We expatriates will always have mixed feelings. At the Atlanta airport we saw this American lady and her baby who live in Chile. She was on the internal tram as we went to our terminal. Someone asked her if she was happy to be going back to Chile, and I heard her reply, yes and no. I can definitely relate. I’ve been trying to make a mental inventory of what’s not so bad about my life here: a spacious apartment in walking distance to a beautiful town center, generally low humidity days, some great friends who love to commiserate with me, a husband who tries to understand how hard it is for me to be living here, and of course, my little crawling monster baby. France is not some poverty-stricken flea-infested ghetto, I know. But there are so many days I’d trade cobbled streets and old abbeys for an “ordinary” trip to Publix with the fam for a few avocados. Until I find a better solution, I guess I’ll have to live with these contradictions.

Saturday, July 25, 2009

Since I still haven't grown eyes in the back of my head...

This could very well be my last blog entry. At least for a good six months. I'm figuring that now that Juliette has learned to crawl, and after that comes walking, she'll require constant supervision. I'm not even sure how I'm going to cook dinner when we get back to France.

The morning after we arrived here we set her down on my sister's carpeted office and away she went on those dimpled knees. I think she'd been pre-crawling for a while, but now it's official. I've been utterly spoiled here with so many willing babysitters to keep an eye on her for me if I want to eat in peace or nap or take a stroll without a stroller. Don't get me wrong, I still love spending time with my little darling, but nearly a year without a bit of help (weekday care with Tata Marie aside), and I'm grateful for a hand. Before we left I could count on her being calm in her playpen for part of the time if I needed to do the dishes or just leave the room for a moment. Those days are over. I doubt she'll go willingly to her playpen now that she's discovered all the floor has to offer.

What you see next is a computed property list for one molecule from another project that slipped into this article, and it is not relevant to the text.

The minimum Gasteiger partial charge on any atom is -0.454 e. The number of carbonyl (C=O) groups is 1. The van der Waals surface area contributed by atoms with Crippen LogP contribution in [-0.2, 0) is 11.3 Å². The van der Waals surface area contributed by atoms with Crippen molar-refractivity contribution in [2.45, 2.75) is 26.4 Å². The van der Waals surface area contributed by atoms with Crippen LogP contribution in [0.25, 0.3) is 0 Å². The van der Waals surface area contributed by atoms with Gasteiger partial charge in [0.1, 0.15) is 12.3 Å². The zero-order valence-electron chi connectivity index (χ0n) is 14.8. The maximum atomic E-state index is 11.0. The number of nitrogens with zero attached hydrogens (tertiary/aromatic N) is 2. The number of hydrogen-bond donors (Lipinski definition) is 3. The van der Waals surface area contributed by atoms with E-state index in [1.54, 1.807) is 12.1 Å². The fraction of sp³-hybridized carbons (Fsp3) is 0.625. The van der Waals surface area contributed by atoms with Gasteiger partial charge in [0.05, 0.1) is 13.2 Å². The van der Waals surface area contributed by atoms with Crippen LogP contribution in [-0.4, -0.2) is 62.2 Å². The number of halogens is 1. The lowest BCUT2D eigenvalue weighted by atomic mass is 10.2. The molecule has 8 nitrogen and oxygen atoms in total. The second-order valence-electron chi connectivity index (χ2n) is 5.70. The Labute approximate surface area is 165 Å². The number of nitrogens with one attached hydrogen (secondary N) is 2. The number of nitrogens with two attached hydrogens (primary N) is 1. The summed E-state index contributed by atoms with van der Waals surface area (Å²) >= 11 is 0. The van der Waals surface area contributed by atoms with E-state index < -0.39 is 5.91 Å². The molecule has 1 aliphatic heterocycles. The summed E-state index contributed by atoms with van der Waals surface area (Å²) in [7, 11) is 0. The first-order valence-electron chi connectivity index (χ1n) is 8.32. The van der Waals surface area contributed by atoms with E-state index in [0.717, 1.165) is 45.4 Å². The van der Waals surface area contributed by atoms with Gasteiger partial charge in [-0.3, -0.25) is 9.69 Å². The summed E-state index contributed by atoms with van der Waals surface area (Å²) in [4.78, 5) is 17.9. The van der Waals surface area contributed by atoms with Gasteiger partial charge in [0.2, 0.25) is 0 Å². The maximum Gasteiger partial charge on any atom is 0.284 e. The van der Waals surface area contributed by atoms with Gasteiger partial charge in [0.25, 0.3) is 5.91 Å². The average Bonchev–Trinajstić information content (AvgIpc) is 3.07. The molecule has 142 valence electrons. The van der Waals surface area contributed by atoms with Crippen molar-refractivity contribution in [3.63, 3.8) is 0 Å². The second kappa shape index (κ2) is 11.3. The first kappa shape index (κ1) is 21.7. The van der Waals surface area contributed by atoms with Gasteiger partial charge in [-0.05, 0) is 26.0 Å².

In other news, she's celebrated her first birthday. She must have wondered, What are all these people staring and clapping at me?! She had a taste of icing and ice cream. And some more cute outfits to be photographed in, touchy feely books and stuffed animals to snuggle. We might be mailing some of that back as the airline does have a weight restriction on the suitcases! Anyway, a year has gone by so fast and she's changed so much, just as my own mom kept telling me she would. Now she'll pat Remi and say "papa" and knows what to do on each page of Pat the Bunny. She shakes her shoulders when she hears a rocky song and claps when she hears applause on TV. What a wondrous little muffin she has become! Happy 31st birthday to Remi, too, who enjoyed American style festivities like cheese cake and Mylar balloons.